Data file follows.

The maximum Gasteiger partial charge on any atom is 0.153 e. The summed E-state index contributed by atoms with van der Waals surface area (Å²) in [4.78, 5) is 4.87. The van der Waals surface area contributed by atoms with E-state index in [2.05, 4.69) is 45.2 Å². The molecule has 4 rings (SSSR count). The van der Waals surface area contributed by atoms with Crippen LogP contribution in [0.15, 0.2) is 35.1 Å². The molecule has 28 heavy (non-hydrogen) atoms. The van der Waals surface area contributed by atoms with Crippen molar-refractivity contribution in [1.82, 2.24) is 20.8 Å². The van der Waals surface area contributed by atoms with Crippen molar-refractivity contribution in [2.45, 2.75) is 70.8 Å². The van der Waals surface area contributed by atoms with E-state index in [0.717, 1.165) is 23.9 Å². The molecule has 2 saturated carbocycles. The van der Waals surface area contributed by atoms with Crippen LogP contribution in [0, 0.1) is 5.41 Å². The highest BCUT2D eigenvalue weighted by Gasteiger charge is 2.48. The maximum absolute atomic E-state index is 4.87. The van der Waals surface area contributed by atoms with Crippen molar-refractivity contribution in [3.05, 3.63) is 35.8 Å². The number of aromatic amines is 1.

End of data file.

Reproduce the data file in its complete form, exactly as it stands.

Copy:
The maximum Gasteiger partial charge on any atom is 0.153 e. The summed E-state index contributed by atoms with van der Waals surface area (Å²) in [4.78, 5) is 4.87. The van der Waals surface area contributed by atoms with E-state index in [2.05, 4.69) is 45.2 Å². The molecule has 4 rings (SSSR count). The van der Waals surface area contributed by atoms with Crippen LogP contribution in [0.15, 0.2) is 35.1 Å². The molecule has 28 heavy (non-hydrogen) atoms. The van der Waals surface area contributed by atoms with Crippen molar-refractivity contribution in [1.82, 2.24) is 20.8 Å². The van der Waals surface area contributed by atoms with Crippen molar-refractivity contribution in [2.45, 2.75) is 70.8 Å². The van der Waals surface area contributed by atoms with E-state index in [0.717, 1.165) is 23.9 Å². The molecule has 2 saturated carbocycles. The van der Waals surface area contributed by atoms with Crippen LogP contribution in [0, 0.1) is 5.41 Å². The highest BCUT2D eigenvalue weighted by Gasteiger charge is 2.48. The maximum absolute atomic E-state index is 4.87. The van der Waals surface area contributed by atoms with Crippen molar-refractivity contribution in [3.05, 3.63) is 35.8 Å². The number of aromatic amines is 1.